Night Fishing on Lake Taneycomo


Strategies and thoughts regarding targeting trophy fish below Table Rock Dam in total darkness

It seems as though the popularity of night fishing on Lake Taneycomo has waned slightly over the last decade, but for a hardcore group of anglers, fishing by the “lights of the dam” is still a major part of their fishing lives. I will admit that there were a few years where I hardly made it out there after dark, but lately, my fire for this type of fishing has been rekindled. There is nothing quite like the feeling of when a nice trout about rips the rod out of my hands, and because so many of Taneycomo’s bigger fish feed almost exclusively at night, it always seems like there is the possibility of hooking up with anything when stripping a streamer through a deep hole where behemoths are known to reside.

The most important aspect of night fishing on all of the White River Basin tailwater trout fisheries is safety. It is imperative that anglers gain a feel of the layout of the river during daylight hours while paying close attention to areas that look like they would be likely spots for nocturnal fish to cruise. The upper sections of Taneycomo are comprised primarily of slow, deep water, so it’s easy to think that every spot is the same, but this is definitely not the case. Big trout will move into different lies at night to feed, but they will still usually be found near where they hang out during the day. Every night fishing experience is going to be different, so I like to fish several different depths of water before committing to a specific area. When the trout are aggressive and hungry, shallow runs can hold surprising numbers of fish, but if these same fish are feeling content [and lazy], it often pays to fish deep water holes. A slow retrieve often works best, but it never hurts to change things up if you are not getting the results that you are looking for.

Fly selection and overall techniques for night fishing are somewhat simple, and I normally stick with floating lines, five to eight-foot leaders and basic patterns. Although huge streamers attract big fish – especially on the White in Arkansas – a more subtle approach is often necessary when night fishing on Taneycomo. I stick with size #6 and #8 weighted wooly buggers for the most part, and the best colors schemes often have some black either as the hackle, the body or both. There are also times when I will use “fancier” flies, but I always seem to revert to the old standards for the sake of confidence. Because the water is so slow and open below Table Rock Dam, casting accuracy is not at a premium; but casting distance does make a big difference because long casts inevitably cover more water and present to more fish. I will usually let the fly sink for five to ten seconds before I start stripping in, and a lot of bites seem to come when my pattern starts to swing downstream of where I am standing.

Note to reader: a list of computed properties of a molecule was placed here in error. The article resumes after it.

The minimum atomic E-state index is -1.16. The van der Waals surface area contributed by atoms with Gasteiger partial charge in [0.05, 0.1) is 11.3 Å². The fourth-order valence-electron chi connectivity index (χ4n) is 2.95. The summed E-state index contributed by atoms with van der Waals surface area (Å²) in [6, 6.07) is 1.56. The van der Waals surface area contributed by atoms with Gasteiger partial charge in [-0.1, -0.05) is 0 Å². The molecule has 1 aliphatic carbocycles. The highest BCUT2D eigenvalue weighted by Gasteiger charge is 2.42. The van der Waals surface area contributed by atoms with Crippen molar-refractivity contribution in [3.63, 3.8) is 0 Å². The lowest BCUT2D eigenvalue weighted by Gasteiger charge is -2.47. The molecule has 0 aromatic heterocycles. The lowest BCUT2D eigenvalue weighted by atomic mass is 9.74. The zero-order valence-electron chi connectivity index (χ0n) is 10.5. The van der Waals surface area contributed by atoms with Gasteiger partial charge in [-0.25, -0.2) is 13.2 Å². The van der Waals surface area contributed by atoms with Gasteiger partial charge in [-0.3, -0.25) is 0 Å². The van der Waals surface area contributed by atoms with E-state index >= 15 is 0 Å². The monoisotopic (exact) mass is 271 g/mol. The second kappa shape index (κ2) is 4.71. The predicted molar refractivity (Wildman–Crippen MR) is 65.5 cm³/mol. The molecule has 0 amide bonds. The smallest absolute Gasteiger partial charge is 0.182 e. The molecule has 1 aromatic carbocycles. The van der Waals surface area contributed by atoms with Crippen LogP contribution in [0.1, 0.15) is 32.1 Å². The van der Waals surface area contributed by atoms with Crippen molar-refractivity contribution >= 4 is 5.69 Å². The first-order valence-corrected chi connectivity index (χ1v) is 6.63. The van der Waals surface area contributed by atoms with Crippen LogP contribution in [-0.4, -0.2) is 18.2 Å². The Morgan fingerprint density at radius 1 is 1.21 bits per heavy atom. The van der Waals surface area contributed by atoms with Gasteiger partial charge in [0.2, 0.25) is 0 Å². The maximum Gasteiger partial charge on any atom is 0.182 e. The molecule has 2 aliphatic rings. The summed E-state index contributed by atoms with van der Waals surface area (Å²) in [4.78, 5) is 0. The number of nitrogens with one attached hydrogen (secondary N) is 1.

In all honesty, there really aren’t any ‘bad’ spots when it comes to catching numbers of fish on Taneycomo, but when going after trophy trout, it helps to do some research and have access to certain tools. This has been the first year that I have used my drift boat ( at Taneycomo) for fishing at night, as it allows me to get into areas where I see the biggest fish during the day. Plus, a non-motorized vessel allows me to cover large expanses of water without spooking nice trout out of their holes. Obviously, this approach requires intimate knowledge of the river, and I am offering guide trips at night that utilize my drifter. It is quite the experience, and it gets my adrenaline pumping to fish spots where I know there are high concentrations of big rainbows and browns. As October’s spawn approaches, there will be more and more browns holding in the deep holes that I like to fish, so September will be an exciting time for the drift boat night fishing experience.

Keep in mind that cloudy conditions tend to offer up the best fishing, but again, every night is different, so it’s an exercise in futility to try and “pick” the perfect evening. On the other side of the coin, the moon shining on the water can make the fish spookier. When confronted with this situation, go to smaller flies and lighter tippet (4x or 5x). Wade cautiously as to avoid stepping into deep water and do not stray too far from your access point just in case the horn blows and the water starts to rise. Night fishing on Taneycomo is relatively safe if anglers take simple precautions and are diligently prepared.

Night fishing in the Ozarks and especially on Lake Taneycomo is as productive as anywhere, and it is not overly difficult to realize success right off the bat. It does take a little bit of time to get used to casting and wading at night, but the learning curve with respect to this type of fishing is not nearly as steep as with other methods because darkness hides a lot of flaws. All of the guides at Taneycomo Trout are experienced when it comes to fishing at night, and never hesitate to drop us a line for more information about this unique opportunity.

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~ by troutdoctor101 on August 13, 2010.

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